I recommend enabling the email options in the plugins below to give yourself a little extra security. If you don’t want to clutter your inbox, set up a rule or filter to move them into a separate folder. You could also create another email account (gmail is good for this) and direct your backups to that.
Back up the Database
The WP-DB-Backup plugin is a useful tool. In addition to scheduling your database backups, it lets you create a full database backup on demand and download it to your computer. It also lets you decide whether to include additional tables (that other plugins may install).
Back up the Installation
I like the WordPress Backup tool. It lets you schedule backups on an hourly, daily, or weekly basis. It guards your uploads, themes, and plugins by creating separate zip files of each type of content and storing them in a directory on your site. Again, I suggest turning on option to email a backup to yourself. (If you have a lot of images, your uploads backup file can quickly grow too large for email.)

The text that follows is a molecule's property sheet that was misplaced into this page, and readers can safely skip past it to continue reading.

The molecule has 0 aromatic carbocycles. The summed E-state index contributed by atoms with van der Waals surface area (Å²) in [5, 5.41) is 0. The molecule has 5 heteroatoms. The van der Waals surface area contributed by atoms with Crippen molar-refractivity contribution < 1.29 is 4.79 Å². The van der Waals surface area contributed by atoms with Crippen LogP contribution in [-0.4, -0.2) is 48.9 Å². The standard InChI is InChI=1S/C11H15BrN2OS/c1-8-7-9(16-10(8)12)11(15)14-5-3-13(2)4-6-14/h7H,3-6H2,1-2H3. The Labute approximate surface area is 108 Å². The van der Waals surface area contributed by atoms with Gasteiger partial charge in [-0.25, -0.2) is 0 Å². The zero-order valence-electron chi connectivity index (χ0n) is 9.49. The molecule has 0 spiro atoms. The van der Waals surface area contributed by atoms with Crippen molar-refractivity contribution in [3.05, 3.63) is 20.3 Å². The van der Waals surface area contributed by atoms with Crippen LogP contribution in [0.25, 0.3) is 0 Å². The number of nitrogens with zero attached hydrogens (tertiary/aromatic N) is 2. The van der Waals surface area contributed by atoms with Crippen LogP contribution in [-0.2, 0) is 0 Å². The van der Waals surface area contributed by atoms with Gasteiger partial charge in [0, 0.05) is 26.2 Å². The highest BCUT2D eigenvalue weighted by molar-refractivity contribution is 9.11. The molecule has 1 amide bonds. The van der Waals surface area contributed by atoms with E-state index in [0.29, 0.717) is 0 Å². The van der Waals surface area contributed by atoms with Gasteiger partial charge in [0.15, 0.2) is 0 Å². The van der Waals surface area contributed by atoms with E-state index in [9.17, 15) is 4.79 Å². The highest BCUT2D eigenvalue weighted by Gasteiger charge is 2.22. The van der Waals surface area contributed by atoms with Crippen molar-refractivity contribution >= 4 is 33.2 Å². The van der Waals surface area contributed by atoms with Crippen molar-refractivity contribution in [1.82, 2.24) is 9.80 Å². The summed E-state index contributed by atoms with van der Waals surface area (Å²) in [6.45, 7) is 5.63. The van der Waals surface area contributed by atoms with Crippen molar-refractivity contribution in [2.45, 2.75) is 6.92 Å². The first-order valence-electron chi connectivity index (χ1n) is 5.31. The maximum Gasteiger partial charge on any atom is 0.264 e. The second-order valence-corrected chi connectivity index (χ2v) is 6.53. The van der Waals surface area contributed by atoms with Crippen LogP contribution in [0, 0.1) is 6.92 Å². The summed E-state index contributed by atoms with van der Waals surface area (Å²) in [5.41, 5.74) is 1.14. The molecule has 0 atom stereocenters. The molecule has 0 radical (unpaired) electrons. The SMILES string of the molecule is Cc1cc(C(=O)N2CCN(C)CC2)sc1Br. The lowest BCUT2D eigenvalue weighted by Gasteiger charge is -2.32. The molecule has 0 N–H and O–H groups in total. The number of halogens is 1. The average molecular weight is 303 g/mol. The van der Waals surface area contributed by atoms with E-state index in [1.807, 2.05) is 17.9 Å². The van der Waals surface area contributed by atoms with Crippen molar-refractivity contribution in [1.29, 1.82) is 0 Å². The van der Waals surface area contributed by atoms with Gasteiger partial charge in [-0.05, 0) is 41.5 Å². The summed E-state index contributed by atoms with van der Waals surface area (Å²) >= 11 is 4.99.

I always back up a client’s database and installation before I start any work. It’s cheap insurance against the little things that can go wrong.
2. Keep WordPress and Plugins Updated
WordPress is great, but it isn’t perfect. There are bugs, developers keep adding features, and hackers come up with new ways to attack your site. Updates fix bugs, patch holes in security, and add new features.
This became easy with newer versions of WordPress. If you have an older version (before WordPress 2.7) it’s more involved (you should call me, I can help).
3. Hide Your Dust with Maintenance Mode
Sometimes a store will put up a sign that says “Pardon Our Dust” while they are remodeling. Did you know that you can do just that with WordPress?
Adam Warner goes into detail about Maintenance Mode, a great trick that many WordPress users don’t know about. It lets you “hide” your site to visitors while you work on it. I have used the tool successfully (and probably should more often). If you are new to WordPress, that article is worth a look.
What’s the takeaway? You put a lot of time and energy into your website. These tips can help you protect your investment and reputation.